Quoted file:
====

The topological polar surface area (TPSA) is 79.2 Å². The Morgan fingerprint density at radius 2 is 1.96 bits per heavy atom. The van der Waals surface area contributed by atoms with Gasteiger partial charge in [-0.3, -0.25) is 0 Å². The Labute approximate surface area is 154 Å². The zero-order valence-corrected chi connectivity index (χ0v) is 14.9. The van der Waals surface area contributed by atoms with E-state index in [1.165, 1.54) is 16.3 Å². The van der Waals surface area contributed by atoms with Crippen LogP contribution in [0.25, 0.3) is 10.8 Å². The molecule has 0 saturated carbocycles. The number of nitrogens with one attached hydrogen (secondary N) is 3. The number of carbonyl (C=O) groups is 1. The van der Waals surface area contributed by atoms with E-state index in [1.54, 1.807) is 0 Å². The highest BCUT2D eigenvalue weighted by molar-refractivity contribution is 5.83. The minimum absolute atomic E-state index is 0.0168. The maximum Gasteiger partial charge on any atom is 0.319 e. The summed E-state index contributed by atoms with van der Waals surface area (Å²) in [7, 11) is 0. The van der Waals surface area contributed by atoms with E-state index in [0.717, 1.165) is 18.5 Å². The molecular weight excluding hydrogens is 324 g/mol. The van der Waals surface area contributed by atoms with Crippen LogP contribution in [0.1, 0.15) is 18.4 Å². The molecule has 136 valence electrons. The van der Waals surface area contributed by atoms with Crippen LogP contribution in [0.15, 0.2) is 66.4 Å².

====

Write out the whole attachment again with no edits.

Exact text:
The topological polar surface area (TPSA) is 79.2 Å². The Morgan fingerprint density at radius 2 is 1.96 bits per heavy atom. The van der Waals surface area contributed by atoms with Gasteiger partial charge in [-0.3, -0.25) is 0 Å². The Labute approximate surface area is 154 Å². The zero-order valence-corrected chi connectivity index (χ0v) is 14.9. The van der Waals surface area contributed by atoms with E-state index in [1.165, 1.54) is 16.3 Å². The van der Waals surface area contributed by atoms with Crippen LogP contribution in [0.25, 0.3) is 10.8 Å². The molecule has 0 saturated carbocycles. The number of nitrogens with one attached hydrogen (secondary N) is 3. The number of carbonyl (C=O) groups is 1. The van der Waals surface area contributed by atoms with E-state index in [1.54, 1.807) is 0 Å². The highest BCUT2D eigenvalue weighted by molar-refractivity contribution is 5.83. The minimum absolute atomic E-state index is 0.0168. The maximum Gasteiger partial charge on any atom is 0.319 e. The summed E-state index contributed by atoms with van der Waals surface area (Å²) in [7, 11) is 0. The van der Waals surface area contributed by atoms with E-state index in [0.717, 1.165) is 18.5 Å². The molecular weight excluding hydrogens is 324 g/mol. The van der Waals surface area contributed by atoms with Crippen LogP contribution in [0.1, 0.15) is 18.4 Å². The molecule has 136 valence electrons. The van der Waals surface area contributed by atoms with Crippen LogP contribution in [0.15, 0.2) is 66.4 Å².